I felt someone’s gaze on us, and I turned to find Andrew Nelson, the insurance manager, and his wife Poppy, had stepped up to the foyer. Andrew was the silver Mercedes driver. I recalled when he had bought the car to work to show it off to us. He’d won it in a lottery. He was the luckiest person I knew: This car wasn’t the only luxury item he’d won in a lottery.
Andrew followed behind his wife, who wore her disapproval of life in general like a badge of honour. I had no idea how he had ended up with her. Andrew was kind, sweet, charming, the kind of man who the old ladies in town adored. He was an extremely attractive young man, in his mid-thirties, and when he winked at me as he trailed behind his wife, my insides warmed.
Okay, so it wasn’t only little old ladies who were charmed by our insurance salesperson.
We headed toward the table. From the worried look on everyone’s faces, I could tell they were equally confused about our presence here.
Andrew and Poppy positioned themselves near Pritpal Patel, the bank manager, and her husband. In the middle of the table was the manager from a neighbouring branch who covered Pritpal when she went on leave. He was with a woman I assumed was his wife. Seated beside them was a casual employee who floated between bank branches up and down the coast.
I nodded at each of them. They nodded back. If our faces were computers, they were currently in ‘sleep’ mode while our cheeks and jaws took a break from smiling: Yes, it is a beautiful day. Can I help you? The grandkids are coming down for the weekend, how lovely. Who’s next? Is that a new haircut? Good morning. Yes, it is a beautiful day. Oh, the grandkids are coming down for the weekend...
There were two empty seats at the far end next to the youngest members of our branch, Jason Franks and Sandra Hill. Neither had brought a partner with them. As far as I knew, they were both single at the moment.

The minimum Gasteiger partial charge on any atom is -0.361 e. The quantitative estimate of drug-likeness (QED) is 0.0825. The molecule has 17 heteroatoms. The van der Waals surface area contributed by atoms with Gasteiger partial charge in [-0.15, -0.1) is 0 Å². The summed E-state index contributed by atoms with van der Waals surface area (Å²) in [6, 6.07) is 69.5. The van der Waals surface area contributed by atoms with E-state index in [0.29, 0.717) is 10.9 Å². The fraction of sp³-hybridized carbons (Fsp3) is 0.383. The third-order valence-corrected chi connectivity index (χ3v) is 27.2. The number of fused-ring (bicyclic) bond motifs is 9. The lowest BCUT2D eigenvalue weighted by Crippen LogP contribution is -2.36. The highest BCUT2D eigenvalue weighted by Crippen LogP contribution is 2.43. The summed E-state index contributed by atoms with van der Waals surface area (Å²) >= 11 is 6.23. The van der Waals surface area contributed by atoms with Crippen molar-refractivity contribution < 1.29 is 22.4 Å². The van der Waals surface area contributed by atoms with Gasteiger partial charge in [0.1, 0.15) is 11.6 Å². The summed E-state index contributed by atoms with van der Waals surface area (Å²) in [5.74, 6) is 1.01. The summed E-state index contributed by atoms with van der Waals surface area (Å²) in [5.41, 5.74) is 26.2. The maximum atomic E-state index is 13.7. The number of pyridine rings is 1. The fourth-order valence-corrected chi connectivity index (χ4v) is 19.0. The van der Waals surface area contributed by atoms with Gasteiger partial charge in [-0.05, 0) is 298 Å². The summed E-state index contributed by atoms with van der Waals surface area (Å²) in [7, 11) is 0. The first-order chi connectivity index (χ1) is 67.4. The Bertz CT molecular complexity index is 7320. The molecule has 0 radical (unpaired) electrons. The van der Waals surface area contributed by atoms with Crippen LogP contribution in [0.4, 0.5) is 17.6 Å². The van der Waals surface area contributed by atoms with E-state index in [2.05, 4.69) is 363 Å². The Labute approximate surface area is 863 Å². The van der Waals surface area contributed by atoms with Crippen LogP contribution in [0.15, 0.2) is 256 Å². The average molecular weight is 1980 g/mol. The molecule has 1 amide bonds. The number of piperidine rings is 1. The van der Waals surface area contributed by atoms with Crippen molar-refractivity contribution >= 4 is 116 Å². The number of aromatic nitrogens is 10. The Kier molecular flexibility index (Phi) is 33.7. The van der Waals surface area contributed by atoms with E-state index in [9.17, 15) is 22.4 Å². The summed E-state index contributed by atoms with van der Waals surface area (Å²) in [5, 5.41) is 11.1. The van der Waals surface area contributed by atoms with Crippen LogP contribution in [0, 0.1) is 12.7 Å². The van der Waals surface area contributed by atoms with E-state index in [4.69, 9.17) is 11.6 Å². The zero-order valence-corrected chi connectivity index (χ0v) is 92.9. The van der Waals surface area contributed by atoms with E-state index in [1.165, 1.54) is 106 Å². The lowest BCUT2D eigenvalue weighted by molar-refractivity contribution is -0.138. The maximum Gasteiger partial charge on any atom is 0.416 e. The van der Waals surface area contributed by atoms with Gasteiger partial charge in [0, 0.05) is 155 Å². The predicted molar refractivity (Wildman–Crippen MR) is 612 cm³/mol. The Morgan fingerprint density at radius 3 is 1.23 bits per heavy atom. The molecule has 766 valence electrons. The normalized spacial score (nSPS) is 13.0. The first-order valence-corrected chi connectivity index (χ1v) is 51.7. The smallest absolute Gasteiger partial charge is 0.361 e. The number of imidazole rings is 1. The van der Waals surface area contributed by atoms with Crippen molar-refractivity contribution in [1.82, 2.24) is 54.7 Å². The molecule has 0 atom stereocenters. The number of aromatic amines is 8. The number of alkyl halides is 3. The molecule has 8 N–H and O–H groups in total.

Richard and I took the empty seats: it didn’t skip my tired mind that Richard chose the empty seat next to Sandra. She was twenty-two, had long dark hair, wide blue eyes, and wore too much lipstick. She did her job. Period. Her job. If it wasn’t on the job description, she skirted the task. And yet she had dreams of becoming a bank manager.
I sat next to Jason. Also twenty-two, Jason had lived his whole life in Batemans Cove, and unlike many other young people in the region, he had no desire to leave. Most of our elderly customers had personally known Jason’s parents—now both deceased due to a tragic car accident—and he was their somewhat adopted grandchild.
These two were real sweeties who reminded me of my children. Or perhaps it was the other way round. Perhaps they reminded me of my children so I had projected the image of sweet kids onto them.
Sandra leaned in close and whispered to me. “Hey, Delia, did you hear about Susan Johnson’s funeral? It’s this week.”
“I didn’t know she was dead.”
Sandra nodded. “Newspaper said she died a week ago. She was found dead at the gravesite of her husband. Died of a heart attack. Guess the cigarettes finally killed her.”
“Dead? That’s awful. She was a nice lady.”
Sandra shrugged. “Not to me, she wasn’t. But she was your customer, I thought you should know.”
“Thanks. I wonder why it took the paper a week to report it. They’re usually quick to write up the obituaries.”
“Dunno. Maybe she didn’t have anyone to write one.”